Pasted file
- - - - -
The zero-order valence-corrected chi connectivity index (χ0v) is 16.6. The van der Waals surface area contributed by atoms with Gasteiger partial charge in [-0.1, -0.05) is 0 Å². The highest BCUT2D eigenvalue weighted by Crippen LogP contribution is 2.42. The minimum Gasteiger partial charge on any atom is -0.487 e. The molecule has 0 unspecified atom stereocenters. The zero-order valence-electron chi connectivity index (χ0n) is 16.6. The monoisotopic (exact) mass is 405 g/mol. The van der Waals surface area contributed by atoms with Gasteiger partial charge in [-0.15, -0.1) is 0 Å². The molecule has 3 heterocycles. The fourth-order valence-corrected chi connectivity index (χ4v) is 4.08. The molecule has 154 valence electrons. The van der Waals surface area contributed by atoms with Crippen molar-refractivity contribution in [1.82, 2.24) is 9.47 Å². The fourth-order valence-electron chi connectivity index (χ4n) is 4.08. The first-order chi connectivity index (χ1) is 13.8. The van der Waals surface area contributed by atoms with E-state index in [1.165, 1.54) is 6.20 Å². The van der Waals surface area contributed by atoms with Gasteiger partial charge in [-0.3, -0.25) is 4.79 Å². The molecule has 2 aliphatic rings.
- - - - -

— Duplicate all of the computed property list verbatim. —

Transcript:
The zero-order valence-corrected chi connectivity index (χ0v) is 16.6. The van der Waals surface area contributed by atoms with Gasteiger partial charge in [-0.1, -0.05) is 0 Å². The highest BCUT2D eigenvalue weighted by Crippen LogP contribution is 2.42. The minimum Gasteiger partial charge on any atom is -0.487 e. The molecule has 0 unspecified atom stereocenters. The zero-order valence-electron chi connectivity index (χ0n) is 16.6. The monoisotopic (exact) mass is 405 g/mol. The van der Waals surface area contributed by atoms with Gasteiger partial charge in [-0.15, -0.1) is 0 Å². The molecule has 3 heterocycles. The fourth-order valence-corrected chi connectivity index (χ4v) is 4.08. The molecule has 154 valence electrons. The van der Waals surface area contributed by atoms with Crippen molar-refractivity contribution in [1.82, 2.24) is 9.47 Å². The fourth-order valence-electron chi connectivity index (χ4n) is 4.08. The first-order chi connectivity index (χ1) is 13.8. The van der Waals surface area contributed by atoms with E-state index in [1.165, 1.54) is 6.20 Å². The van der Waals surface area contributed by atoms with Gasteiger partial charge in [-0.3, -0.25) is 4.79 Å². The molecule has 2 aliphatic rings.